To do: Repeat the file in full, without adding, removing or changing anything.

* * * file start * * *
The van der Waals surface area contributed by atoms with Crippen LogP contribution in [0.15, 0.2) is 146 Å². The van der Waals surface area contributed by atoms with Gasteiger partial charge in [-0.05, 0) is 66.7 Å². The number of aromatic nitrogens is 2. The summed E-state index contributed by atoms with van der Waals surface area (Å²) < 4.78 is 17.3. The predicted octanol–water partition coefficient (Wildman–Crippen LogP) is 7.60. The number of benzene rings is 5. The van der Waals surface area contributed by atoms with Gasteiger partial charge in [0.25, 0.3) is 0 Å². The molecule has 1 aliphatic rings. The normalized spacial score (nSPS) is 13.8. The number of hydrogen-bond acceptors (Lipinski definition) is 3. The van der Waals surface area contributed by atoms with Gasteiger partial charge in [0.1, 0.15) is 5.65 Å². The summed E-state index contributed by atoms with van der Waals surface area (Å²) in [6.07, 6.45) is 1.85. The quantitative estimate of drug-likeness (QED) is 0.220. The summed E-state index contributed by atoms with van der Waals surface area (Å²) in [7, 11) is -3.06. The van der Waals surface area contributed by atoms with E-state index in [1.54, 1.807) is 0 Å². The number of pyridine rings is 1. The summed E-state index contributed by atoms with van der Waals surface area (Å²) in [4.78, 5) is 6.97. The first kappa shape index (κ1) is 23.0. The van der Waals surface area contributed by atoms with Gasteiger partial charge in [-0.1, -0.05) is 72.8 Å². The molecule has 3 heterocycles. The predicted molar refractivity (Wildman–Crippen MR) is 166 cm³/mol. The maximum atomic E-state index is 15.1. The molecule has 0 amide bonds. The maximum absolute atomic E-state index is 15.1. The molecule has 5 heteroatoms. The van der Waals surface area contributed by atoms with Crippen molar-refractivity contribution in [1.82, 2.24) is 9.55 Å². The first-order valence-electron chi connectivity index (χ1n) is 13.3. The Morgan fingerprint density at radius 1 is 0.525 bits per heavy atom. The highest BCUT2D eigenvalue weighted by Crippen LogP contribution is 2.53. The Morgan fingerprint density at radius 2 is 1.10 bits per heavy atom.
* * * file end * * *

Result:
The van der Waals surface area contributed by atoms with Crippen LogP contribution in [0.15, 0.2) is 146 Å². The van der Waals surface area contributed by atoms with Gasteiger partial charge in [-0.05, 0) is 66.7 Å². The number of aromatic nitrogens is 2. The summed E-state index contributed by atoms with van der Waals surface area (Å²) < 4.78 is 17.3. The predicted octanol–water partition coefficient (Wildman–Crippen LogP) is 7.60. The number of benzene rings is 5. The van der Waals surface area contributed by atoms with Gasteiger partial charge in [0.25, 0.3) is 0 Å². The molecule has 1 aliphatic rings. The normalized spacial score (nSPS) is 13.8. The number of hydrogen-bond acceptors (Lipinski definition) is 3. The van der Waals surface area contributed by atoms with Gasteiger partial charge in [0.1, 0.15) is 5.65 Å². The summed E-state index contributed by atoms with van der Waals surface area (Å²) in [6.07, 6.45) is 1.85. The quantitative estimate of drug-likeness (QED) is 0.220. The summed E-state index contributed by atoms with van der Waals surface area (Å²) in [7, 11) is -3.06. The van der Waals surface area contributed by atoms with E-state index in [1.54, 1.807) is 0 Å². The number of pyridine rings is 1. The summed E-state index contributed by atoms with van der Waals surface area (Å²) in [4.78, 5) is 6.97. The first kappa shape index (κ1) is 23.0. The van der Waals surface area contributed by atoms with Gasteiger partial charge in [-0.1, -0.05) is 72.8 Å². The molecule has 3 heterocycles. The predicted molar refractivity (Wildman–Crippen MR) is 166 cm³/mol. The maximum atomic E-state index is 15.1. The molecule has 0 amide bonds. The maximum absolute atomic E-state index is 15.1. The molecule has 5 heteroatoms. The van der Waals surface area contributed by atoms with Crippen molar-refractivity contribution in [1.82, 2.24) is 9.55 Å². The first-order valence-electron chi connectivity index (χ1n) is 13.3. The Morgan fingerprint density at radius 1 is 0.525 bits per heavy atom. The highest BCUT2D eigenvalue weighted by Crippen LogP contribution is 2.53. The Morgan fingerprint density at radius 2 is 1.10 bits per heavy atom.